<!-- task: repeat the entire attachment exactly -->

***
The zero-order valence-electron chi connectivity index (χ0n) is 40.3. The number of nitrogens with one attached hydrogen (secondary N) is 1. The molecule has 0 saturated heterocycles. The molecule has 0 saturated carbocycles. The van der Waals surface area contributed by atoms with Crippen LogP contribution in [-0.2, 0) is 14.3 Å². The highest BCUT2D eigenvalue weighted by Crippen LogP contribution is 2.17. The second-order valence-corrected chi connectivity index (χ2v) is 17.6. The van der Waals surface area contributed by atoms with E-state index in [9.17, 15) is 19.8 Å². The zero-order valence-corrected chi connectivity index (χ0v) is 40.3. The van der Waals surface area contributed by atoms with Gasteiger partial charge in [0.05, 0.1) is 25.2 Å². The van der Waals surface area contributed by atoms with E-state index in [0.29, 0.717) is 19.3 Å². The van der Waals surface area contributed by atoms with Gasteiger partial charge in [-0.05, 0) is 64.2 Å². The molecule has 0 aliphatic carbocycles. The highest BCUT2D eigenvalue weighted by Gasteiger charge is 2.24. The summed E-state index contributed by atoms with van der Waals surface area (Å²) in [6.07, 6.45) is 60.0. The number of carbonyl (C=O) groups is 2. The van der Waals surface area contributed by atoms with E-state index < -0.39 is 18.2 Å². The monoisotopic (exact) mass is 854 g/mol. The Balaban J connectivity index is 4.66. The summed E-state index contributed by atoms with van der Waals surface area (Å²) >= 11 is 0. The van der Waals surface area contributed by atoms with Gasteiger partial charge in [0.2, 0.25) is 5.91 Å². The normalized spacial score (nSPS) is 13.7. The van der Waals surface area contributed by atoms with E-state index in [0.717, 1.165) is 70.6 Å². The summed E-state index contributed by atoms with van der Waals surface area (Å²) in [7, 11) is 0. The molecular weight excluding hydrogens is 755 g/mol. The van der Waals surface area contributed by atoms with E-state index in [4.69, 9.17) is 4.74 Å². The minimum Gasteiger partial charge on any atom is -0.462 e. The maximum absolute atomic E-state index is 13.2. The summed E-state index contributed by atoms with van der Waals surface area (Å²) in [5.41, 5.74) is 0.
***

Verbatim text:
The zero-order valence-electron chi connectivity index (χ0n) is 40.3. The number of nitrogens with one attached hydrogen (secondary N) is 1. The molecule has 0 saturated heterocycles. The molecule has 0 saturated carbocycles. The van der Waals surface area contributed by atoms with Crippen LogP contribution in [-0.2, 0) is 14.3 Å². The highest BCUT2D eigenvalue weighted by Crippen LogP contribution is 2.17. The second-order valence-corrected chi connectivity index (χ2v) is 17.6. The van der Waals surface area contributed by atoms with E-state index in [9.17, 15) is 19.8 Å². The zero-order valence-corrected chi connectivity index (χ0v) is 40.3. The van der Waals surface area contributed by atoms with Gasteiger partial charge in [0.05, 0.1) is 25.2 Å². The van der Waals surface area contributed by atoms with E-state index in [0.29, 0.717) is 19.3 Å². The van der Waals surface area contributed by atoms with Gasteiger partial charge in [-0.05, 0) is 64.2 Å². The molecule has 0 aliphatic carbocycles. The highest BCUT2D eigenvalue weighted by Gasteiger charge is 2.24. The summed E-state index contributed by atoms with van der Waals surface area (Å²) in [6.07, 6.45) is 60.0. The number of carbonyl (C=O) groups is 2. The van der Waals surface area contributed by atoms with E-state index < -0.39 is 18.2 Å². The monoisotopic (exact) mass is 854 g/mol. The Balaban J connectivity index is 4.66. The summed E-state index contributed by atoms with van der Waals surface area (Å²) >= 11 is 0. The van der Waals surface area contributed by atoms with Gasteiger partial charge in [0.2, 0.25) is 5.91 Å². The normalized spacial score (nSPS) is 13.7. The van der Waals surface area contributed by atoms with E-state index in [0.717, 1.165) is 70.6 Å². The summed E-state index contributed by atoms with van der Waals surface area (Å²) in [7, 11) is 0. The molecular weight excluding hydrogens is 755 g/mol. The van der Waals surface area contributed by atoms with E-state index in [4.69, 9.17) is 4.74 Å². The minimum Gasteiger partial charge on any atom is -0.462 e. The maximum absolute atomic E-state index is 13.2. The summed E-state index contributed by atoms with van der Waals surface area (Å²) in [5.41, 5.74) is 0.